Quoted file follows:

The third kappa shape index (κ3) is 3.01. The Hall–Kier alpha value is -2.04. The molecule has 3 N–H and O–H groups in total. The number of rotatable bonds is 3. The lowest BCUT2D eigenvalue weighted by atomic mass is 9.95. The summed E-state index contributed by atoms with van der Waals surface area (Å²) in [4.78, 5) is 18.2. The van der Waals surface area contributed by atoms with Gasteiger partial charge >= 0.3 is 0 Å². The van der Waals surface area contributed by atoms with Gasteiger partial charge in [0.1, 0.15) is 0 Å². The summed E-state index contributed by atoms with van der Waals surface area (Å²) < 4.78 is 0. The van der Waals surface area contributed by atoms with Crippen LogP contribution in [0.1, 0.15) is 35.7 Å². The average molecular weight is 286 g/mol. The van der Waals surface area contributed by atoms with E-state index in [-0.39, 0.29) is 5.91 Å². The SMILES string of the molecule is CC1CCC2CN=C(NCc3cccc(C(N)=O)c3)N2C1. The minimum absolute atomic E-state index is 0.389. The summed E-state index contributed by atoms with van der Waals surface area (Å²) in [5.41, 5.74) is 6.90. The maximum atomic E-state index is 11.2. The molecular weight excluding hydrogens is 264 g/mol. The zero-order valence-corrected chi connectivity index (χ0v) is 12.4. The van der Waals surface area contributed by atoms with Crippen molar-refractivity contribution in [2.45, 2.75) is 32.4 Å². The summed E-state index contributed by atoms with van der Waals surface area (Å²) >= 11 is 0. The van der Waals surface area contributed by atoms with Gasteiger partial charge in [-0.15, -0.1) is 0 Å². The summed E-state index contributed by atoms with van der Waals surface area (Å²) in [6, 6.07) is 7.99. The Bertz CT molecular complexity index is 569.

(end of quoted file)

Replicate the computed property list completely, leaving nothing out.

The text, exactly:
The third kappa shape index (κ3) is 3.01. The Hall–Kier alpha value is -2.04. The molecule has 3 N–H and O–H groups in total. The number of rotatable bonds is 3. The lowest BCUT2D eigenvalue weighted by atomic mass is 9.95. The summed E-state index contributed by atoms with van der Waals surface area (Å²) in [4.78, 5) is 18.2. The van der Waals surface area contributed by atoms with Gasteiger partial charge >= 0.3 is 0 Å². The van der Waals surface area contributed by atoms with Gasteiger partial charge in [0.1, 0.15) is 0 Å². The summed E-state index contributed by atoms with van der Waals surface area (Å²) < 4.78 is 0. The van der Waals surface area contributed by atoms with Crippen LogP contribution in [0.1, 0.15) is 35.7 Å². The average molecular weight is 286 g/mol. The van der Waals surface area contributed by atoms with E-state index in [-0.39, 0.29) is 5.91 Å². The SMILES string of the molecule is CC1CCC2CN=C(NCc3cccc(C(N)=O)c3)N2C1. The minimum absolute atomic E-state index is 0.389. The summed E-state index contributed by atoms with van der Waals surface area (Å²) in [5.41, 5.74) is 6.90. The maximum atomic E-state index is 11.2. The molecular weight excluding hydrogens is 264 g/mol. The zero-order valence-corrected chi connectivity index (χ0v) is 12.4. The van der Waals surface area contributed by atoms with Crippen molar-refractivity contribution in [2.45, 2.75) is 32.4 Å². The summed E-state index contributed by atoms with van der Waals surface area (Å²) >= 11 is 0. The van der Waals surface area contributed by atoms with Gasteiger partial charge in [-0.15, -0.1) is 0 Å². The summed E-state index contributed by atoms with van der Waals surface area (Å²) in [6, 6.07) is 7.99. The Bertz CT molecular complexity index is 569.